You get back to your home or business after a mandatory evacuation for a hurricane and everything looks good – but is it? Things are not always as they appear on the surface, and many home and property owners find this out the hard way after a hurricane.
The condition of a roof can be deceptive in several ways. For one thing, roofs are hard to inspect. Finding damage on a roof is not as simple as walking up to a wall or window and seeing a hole or crack. Some of the difficult-to-spot roof damages include:
Subtle roof damage isn’t just caused by hurricanes. Despite hail being a relatively rare phenomenon, it causes an inordinate amount of property damage and claim payouts. As of 2017 wind and hail were actually the homeowners insurance loss leader, with 38.2 percent of all claim payments being attributable to wind and hail damage.
Subtle hail or wind damage can be very difficult to spot on shingles from the ground, but that doesn’t make it any less dangerous to your roof. The impact of ice balls or debris can knock off granules and weaken their hold on the shingle, accelerating granule loss and drastically reducing the roofs lifespan.
If your home has been through a hailstorm or a hurricane, scheduling a roof inspection is never a bad idea. Roofers know the signs to look for and can spot cracks in shingles, misalignment that could lead to leaks, hard to spot puncture marks or shingle lifting.
You may not notice any negative consequences right after the storm, but future rain – even months or years later – could suddenly spring leaks that were a direct result of damage sustained during a hurricane or hailstorm.
There was a time when many homebuilders installed moisture barriers behind drywall as a standard building practice, but it has since been discovered that some of these barriers have the opposite of the desired effect. Years after installation, some of these barriers are actually trapping water in the space between your exterior wall and the interior drywall, making it a perfect breeding ground for mold.
Water can get behind walls in all sorts of ways, either through roof leaks, water blown in through attic ventilation, cracks in your exterior wall, plumbing leaks or flooding. If water damage gets behind the drywall of your Florida home you may not realize it, but it will lead to mold growth eventually.
If your home has been impacted by a hurricane, it’s likely a good idea to hire a contractor or independent claims adjuster to take moisture readings in your home.
Builders have made a curious observation in regards to metal buildings specifically – the structures tend to lose gutters and downspouts to hurricane force winds at an alarming rate. This phenomenon has been attributed to the manufacturer-recommended use of fasteners every 36-inches, which isn’t actually adequate when hurricane force winds are whipping around the building. During normal wind conditions these gutters are fine, but often get ripped off during a hurricane.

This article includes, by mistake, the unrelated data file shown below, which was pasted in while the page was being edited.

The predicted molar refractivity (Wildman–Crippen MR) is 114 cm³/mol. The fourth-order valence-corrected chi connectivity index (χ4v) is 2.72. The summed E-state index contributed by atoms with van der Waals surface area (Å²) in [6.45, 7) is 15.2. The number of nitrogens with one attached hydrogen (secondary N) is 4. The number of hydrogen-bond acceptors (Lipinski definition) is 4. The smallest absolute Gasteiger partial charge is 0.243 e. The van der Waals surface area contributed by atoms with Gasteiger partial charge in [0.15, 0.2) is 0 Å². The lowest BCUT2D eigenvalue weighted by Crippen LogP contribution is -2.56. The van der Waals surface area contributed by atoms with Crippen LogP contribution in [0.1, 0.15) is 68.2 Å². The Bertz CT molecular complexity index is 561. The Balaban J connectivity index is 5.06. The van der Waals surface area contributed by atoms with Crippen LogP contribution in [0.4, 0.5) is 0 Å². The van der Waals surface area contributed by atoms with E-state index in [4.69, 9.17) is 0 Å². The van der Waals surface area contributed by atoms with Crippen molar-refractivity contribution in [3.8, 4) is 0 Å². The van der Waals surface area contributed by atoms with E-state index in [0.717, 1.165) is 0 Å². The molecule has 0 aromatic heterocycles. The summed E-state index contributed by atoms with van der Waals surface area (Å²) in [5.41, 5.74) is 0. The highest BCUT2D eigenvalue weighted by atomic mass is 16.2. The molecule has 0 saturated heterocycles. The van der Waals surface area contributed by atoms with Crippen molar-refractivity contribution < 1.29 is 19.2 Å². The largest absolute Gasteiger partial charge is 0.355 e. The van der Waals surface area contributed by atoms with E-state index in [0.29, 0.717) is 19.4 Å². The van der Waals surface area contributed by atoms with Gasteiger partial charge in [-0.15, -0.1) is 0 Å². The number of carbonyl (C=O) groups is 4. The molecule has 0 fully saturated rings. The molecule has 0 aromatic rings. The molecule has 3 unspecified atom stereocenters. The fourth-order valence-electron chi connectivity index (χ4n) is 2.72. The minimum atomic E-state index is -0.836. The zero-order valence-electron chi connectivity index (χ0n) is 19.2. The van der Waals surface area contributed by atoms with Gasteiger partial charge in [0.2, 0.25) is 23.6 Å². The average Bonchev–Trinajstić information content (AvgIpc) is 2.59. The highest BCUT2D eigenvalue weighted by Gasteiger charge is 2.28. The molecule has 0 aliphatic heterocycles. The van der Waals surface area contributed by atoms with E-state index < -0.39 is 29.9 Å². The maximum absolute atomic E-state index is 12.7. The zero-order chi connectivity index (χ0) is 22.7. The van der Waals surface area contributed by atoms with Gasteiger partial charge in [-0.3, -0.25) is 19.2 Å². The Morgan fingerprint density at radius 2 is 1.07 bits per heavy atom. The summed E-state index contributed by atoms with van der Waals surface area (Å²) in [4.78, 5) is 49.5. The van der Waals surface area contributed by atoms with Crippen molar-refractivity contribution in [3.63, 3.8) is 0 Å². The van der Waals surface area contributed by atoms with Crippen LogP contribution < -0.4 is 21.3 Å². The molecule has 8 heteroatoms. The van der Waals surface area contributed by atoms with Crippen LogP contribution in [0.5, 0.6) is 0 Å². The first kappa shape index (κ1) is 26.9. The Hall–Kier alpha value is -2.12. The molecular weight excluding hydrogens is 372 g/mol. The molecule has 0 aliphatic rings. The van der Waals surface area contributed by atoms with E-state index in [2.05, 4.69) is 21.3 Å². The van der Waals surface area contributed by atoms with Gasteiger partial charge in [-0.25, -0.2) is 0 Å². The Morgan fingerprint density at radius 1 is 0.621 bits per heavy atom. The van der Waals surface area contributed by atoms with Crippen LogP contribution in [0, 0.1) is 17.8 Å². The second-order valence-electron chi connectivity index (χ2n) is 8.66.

Metal buildings are often in out-of-the-way industrial or commercial spaces, meaning the loss of gutters and downspouts on metal buildings often goes unnoticed. If you have metal buildings on your property, you may want to check them after a hurricane.
The seams of metal buildings are also vulnerable to hurricanes and wind-driven rains. These waterproof joints prevent water infiltration during normal circumstances, but the force of hurricanes and wind-driven rain can compromise seals or even slightly enlarge screw holes, weakening the structure’s integrity and allowing in water during future storms.
Although home damage gets a lot more attention than cars after flooding, there are also hidden damages that can lurk under the hood after a hurricane. Your car may run again once the water has completely dried, although the chance for mold growth in flooded cars in Florida is extraordinarily high. It’s safe to say it would be a unique situation if your car didn’t develop a mold problem after flooding.
The resilience of some flooded vehicles is both a blessing and a curse. They have caused a lot of problems within the resale market, as people deodorize and clean a vehicles interior – maybe change the oil, clean the fuel lines and drain and replace the fuel – then try to resell the flooded car with a fake title.
The most severe and common problems that arise with hurricane flooded cars are caused by the corrosion of the wiring and electrical components, as well as damage done to the engine and drivetrain by exposure to salt water.
If you are buying a used car in Florida, make sure to check for the warning signs of a potentially flood damaged vehicle, such as musty odors inside or an overpowering deodorizing smell.